• Back hole locations. If you are faced with an approach shot to a back hole location, consider hitting your less than full shot in order to get a bigger bounce from the ball when it lands on the green. When you hit a full shot to a back hole location, it can be difficult to carry the ball all the way to the target without flying your shot over the green. By using a soft swing, you can bring the ball in lower and allow it to bounce back toward the hole. This is a shot that gives you the best of both worlds – you still have a chance to hit the shot close, but you also reduce the risk of hitting the ball over the target.
  • Playing from a poor lie. Even the nicest golf courses will leave you with a poor lie from time to time. When you find that your ball is sitting in a bad spot somewhere on the course, use your less than full swing to make solid contact and get out of a tough situation. If you are playing from a poor lie, your main concern should always be striking the ball cleanly. With that in mind, making good contact with the ball is going to be easier when you are swinging at something less than 100% effort.

These are just a few examples of the many possible situations which could call for the use of a softer golf swing. As you gain confidence in these shots you will likely look for even more opportunities to put them to use for you. If you have a chance, you could even try to play an entire round hitting nothing but soft shots as an experiment. This isn't going to be the way you want to play golf all the time, but trying it for a round could reveal to you additional uses for your less than full swing.

The Effect of Pressure of a Soft Golf Swing

The Effect of Pressure of a Soft Golf Swing



Pressure causes a lot of problems on the golf course. Many of the shots that you struggle with on the course would be much easier if you didn't feel any pressure. Most golfers feel that they swing much better on the practice range in large part because there is no pressure to cause problems in their technique. Pressure doesn't have to come in the form of a large wager or a tournament – it can simply be the pressure of trying to beat your friends or shoot a new personal best round.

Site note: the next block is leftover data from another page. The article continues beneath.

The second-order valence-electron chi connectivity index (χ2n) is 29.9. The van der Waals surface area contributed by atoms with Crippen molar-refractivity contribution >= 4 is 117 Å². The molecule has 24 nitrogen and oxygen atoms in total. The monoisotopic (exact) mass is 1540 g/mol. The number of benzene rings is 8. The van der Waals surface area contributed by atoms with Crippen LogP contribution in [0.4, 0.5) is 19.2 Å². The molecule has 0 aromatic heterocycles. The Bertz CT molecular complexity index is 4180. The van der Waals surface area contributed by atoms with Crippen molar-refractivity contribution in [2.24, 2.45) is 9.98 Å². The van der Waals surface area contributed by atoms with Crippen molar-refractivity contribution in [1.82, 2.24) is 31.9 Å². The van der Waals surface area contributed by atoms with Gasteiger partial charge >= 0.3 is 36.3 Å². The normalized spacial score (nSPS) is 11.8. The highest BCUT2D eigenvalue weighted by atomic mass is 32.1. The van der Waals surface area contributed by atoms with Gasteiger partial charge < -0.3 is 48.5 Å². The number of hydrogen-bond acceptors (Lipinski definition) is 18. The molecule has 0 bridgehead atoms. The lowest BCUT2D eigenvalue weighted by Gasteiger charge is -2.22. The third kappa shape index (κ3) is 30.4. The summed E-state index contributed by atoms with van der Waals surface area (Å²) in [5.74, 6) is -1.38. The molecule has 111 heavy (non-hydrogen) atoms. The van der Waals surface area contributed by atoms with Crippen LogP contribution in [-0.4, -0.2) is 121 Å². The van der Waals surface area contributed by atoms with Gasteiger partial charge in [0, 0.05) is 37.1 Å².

So, what can pressure do to your less than full golf swing? The first thing it will do is speed you up. Most players respond to pressure by moving faster, which can cause serious problems when you are trying to hit a soft shot. If you feel yourself getting a little nervous, you will need to make a conscious effort to slow down before hitting a shot. Take a deep breath, count to five, and make sure you are thinking clearly before making a swing. You can't afford to rush when hitting a soft shot because your swing will be too quick and the shot will likely be hit too hard. Be aware of this issue and find your rhythm with a couple slow practice swings prior to actually hitting the shot.

The other problem that pressure can bring into the game is poor decision making. Where you will have no problem thinking clearly when you are relaxed, pressure has a way of forcing your mind into making bad choices. This is often manifested in poor club selection. If you are comfortable hitting less than full shots into the greens, don't let the pressure of the moment convince you to hit a hard shot when you would normally hit a soft one. Stick with your own game plan at all times regardless of what kind of nerves you may be feeling. It doesn't do any good to practice your soft shots if you are going to abandon them when the pressure on, so trust in your less than full swing no matter what circumstances are in front of you.

Making less than full golf swings is a skill that every golfer should develop. Not every shot on the course calls for a full swing, and the ability to employ a soft swing when it is needed will offer you a great advantage. By making a few minor swing adjustments and then practicing your technique on the range, you should be able to get comfortable hitting a variety of different clubs using your less than full swing.